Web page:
”So what is this value of books and how does it correspond with their price? When you search the price of any not overly uncommon book with a search engine,- you will easily find out that our price is lower than the average price in the Muscovite market. The essential reason for this is that the Muscovite market are not free. The extremely high prices (preventing the normal sale of books) have taken shape and keep on taking shape as aresult of a ”particular” relationship between wholesalers and biggest retail stores.” (Russkaya Derevnya 2011.)
The business idea reflects the problem in Russian publishing presented by Savenko: economic independency constitutes a limit to the freedom of publishing (Savenko 2016, p. 89). However, the problem here is in the monopoly status prevailing in Russian book market. The former state monopoly of the Soviet era has been replaced by a new one sustained by private market. Therefore, samizdat may create an alternative sphere in which volunteers and alternative private enterprises come together. The question is about social capital. Here, belonging to a group stems from relationships which are founded on economic and symbolic exchanges (Bourdieu 1980, p. 2). The nature of these exchanges can be observed in the ways of financing samizdat.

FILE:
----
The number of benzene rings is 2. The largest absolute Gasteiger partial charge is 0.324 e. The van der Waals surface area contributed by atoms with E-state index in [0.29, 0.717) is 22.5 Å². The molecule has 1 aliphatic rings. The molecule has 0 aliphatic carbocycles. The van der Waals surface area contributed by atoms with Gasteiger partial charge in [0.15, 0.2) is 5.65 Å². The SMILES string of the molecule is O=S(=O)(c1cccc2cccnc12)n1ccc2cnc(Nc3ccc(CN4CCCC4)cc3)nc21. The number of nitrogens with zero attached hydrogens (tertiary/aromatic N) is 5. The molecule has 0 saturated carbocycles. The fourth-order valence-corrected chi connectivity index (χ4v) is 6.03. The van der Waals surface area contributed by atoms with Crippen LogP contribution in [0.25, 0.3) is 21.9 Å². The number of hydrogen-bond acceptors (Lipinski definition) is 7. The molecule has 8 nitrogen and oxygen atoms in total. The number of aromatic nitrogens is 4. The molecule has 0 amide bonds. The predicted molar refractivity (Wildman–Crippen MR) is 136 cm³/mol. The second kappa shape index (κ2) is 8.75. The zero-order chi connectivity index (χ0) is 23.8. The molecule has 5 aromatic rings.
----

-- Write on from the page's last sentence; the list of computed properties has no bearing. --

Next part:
5. 3 FINANCING SAMIZDAT
Samizdat publishing does not only set intellectual challenges. Namely, releasing a selfpublication requires money. In the case of the Meryan dictionary the number of editions was one hundred copies, and the author of the Meryan dictionary carried out the project on his own expence. The price of a dictionary was set to 300 rubles, and it could be bought from the Pajwa webshop. (Finugor.)